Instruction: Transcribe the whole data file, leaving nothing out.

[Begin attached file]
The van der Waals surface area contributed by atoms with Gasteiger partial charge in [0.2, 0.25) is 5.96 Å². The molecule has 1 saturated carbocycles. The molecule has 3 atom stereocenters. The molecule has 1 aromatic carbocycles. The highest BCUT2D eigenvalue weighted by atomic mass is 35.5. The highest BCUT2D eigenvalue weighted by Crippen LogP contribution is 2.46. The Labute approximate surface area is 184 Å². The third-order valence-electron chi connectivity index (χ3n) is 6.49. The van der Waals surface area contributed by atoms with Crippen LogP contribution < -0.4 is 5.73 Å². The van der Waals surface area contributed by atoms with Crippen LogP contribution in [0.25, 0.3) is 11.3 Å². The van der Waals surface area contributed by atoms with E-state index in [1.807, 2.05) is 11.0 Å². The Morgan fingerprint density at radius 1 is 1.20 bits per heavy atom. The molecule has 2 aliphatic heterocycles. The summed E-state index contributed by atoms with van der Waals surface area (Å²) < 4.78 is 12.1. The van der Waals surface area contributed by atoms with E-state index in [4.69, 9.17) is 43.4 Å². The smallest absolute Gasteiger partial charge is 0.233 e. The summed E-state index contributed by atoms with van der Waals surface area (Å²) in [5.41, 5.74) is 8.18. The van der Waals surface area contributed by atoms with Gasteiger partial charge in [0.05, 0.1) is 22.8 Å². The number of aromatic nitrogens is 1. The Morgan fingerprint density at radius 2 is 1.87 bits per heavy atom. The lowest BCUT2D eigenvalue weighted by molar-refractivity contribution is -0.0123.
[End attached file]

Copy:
The van der Waals surface area contributed by atoms with Gasteiger partial charge in [0.2, 0.25) is 5.96 Å². The molecule has 1 saturated carbocycles. The molecule has 3 atom stereocenters. The molecule has 1 aromatic carbocycles. The highest BCUT2D eigenvalue weighted by atomic mass is 35.5. The highest BCUT2D eigenvalue weighted by Crippen LogP contribution is 2.46. The Labute approximate surface area is 184 Å². The third-order valence-electron chi connectivity index (χ3n) is 6.49. The van der Waals surface area contributed by atoms with Crippen LogP contribution < -0.4 is 5.73 Å². The van der Waals surface area contributed by atoms with Crippen LogP contribution in [0.25, 0.3) is 11.3 Å². The van der Waals surface area contributed by atoms with E-state index in [1.807, 2.05) is 11.0 Å². The Morgan fingerprint density at radius 1 is 1.20 bits per heavy atom. The molecule has 2 aliphatic heterocycles. The summed E-state index contributed by atoms with van der Waals surface area (Å²) < 4.78 is 12.1. The van der Waals surface area contributed by atoms with E-state index in [4.69, 9.17) is 43.4 Å². The smallest absolute Gasteiger partial charge is 0.233 e. The summed E-state index contributed by atoms with van der Waals surface area (Å²) in [5.41, 5.74) is 8.18. The van der Waals surface area contributed by atoms with Gasteiger partial charge in [0.05, 0.1) is 22.8 Å². The number of aromatic nitrogens is 1. The Morgan fingerprint density at radius 2 is 1.87 bits per heavy atom. The lowest BCUT2D eigenvalue weighted by molar-refractivity contribution is -0.0123.